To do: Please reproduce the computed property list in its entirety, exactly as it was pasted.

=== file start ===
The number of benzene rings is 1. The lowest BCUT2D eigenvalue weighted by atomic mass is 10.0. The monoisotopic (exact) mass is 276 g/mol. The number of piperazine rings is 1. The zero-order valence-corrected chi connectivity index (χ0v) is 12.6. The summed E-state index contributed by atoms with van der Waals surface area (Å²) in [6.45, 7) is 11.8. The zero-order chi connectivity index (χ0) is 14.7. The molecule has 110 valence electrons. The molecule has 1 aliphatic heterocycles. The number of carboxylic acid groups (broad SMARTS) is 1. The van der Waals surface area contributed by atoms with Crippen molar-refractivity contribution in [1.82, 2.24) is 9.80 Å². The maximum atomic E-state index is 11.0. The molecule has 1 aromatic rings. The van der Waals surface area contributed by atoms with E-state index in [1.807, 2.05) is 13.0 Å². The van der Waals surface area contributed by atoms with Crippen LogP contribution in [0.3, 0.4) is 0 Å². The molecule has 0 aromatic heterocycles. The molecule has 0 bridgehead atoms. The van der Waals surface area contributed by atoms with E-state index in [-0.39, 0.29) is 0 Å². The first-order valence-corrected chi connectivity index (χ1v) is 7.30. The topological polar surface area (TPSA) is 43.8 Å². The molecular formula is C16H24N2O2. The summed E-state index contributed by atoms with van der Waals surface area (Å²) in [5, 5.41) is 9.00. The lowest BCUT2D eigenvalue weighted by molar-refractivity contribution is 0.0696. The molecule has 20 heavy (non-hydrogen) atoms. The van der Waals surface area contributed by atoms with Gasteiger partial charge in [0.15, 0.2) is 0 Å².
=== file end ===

The number of benzene rings is 1. The lowest BCUT2D eigenvalue weighted by atomic mass is 10.0. The monoisotopic (exact) mass is 276 g/mol. The number of piperazine rings is 1. The zero-order valence-corrected chi connectivity index (χ0v) is 12.6. The summed E-state index contributed by atoms with van der Waals surface area (Å²) in [6.45, 7) is 11.8. The zero-order chi connectivity index (χ0) is 14.7. The molecule has 110 valence electrons. The molecule has 1 aliphatic heterocycles. The number of carboxylic acid groups (broad SMARTS) is 1. The van der Waals surface area contributed by atoms with Crippen molar-refractivity contribution in [1.82, 2.24) is 9.80 Å². The maximum atomic E-state index is 11.0. The molecule has 1 aromatic rings. The van der Waals surface area contributed by atoms with E-state index in [1.807, 2.05) is 13.0 Å². The van der Waals surface area contributed by atoms with Crippen LogP contribution in [0.3, 0.4) is 0 Å². The molecule has 0 aromatic heterocycles. The molecule has 0 bridgehead atoms. The van der Waals surface area contributed by atoms with E-state index in [-0.39, 0.29) is 0 Å². The first-order valence-corrected chi connectivity index (χ1v) is 7.30. The topological polar surface area (TPSA) is 43.8 Å². The molecular formula is C16H24N2O2. The summed E-state index contributed by atoms with van der Waals surface area (Å²) in [5, 5.41) is 9.00. The lowest BCUT2D eigenvalue weighted by molar-refractivity contribution is 0.0696. The molecule has 20 heavy (non-hydrogen) atoms. The van der Waals surface area contributed by atoms with Gasteiger partial charge in [0.15, 0.2) is 0 Å².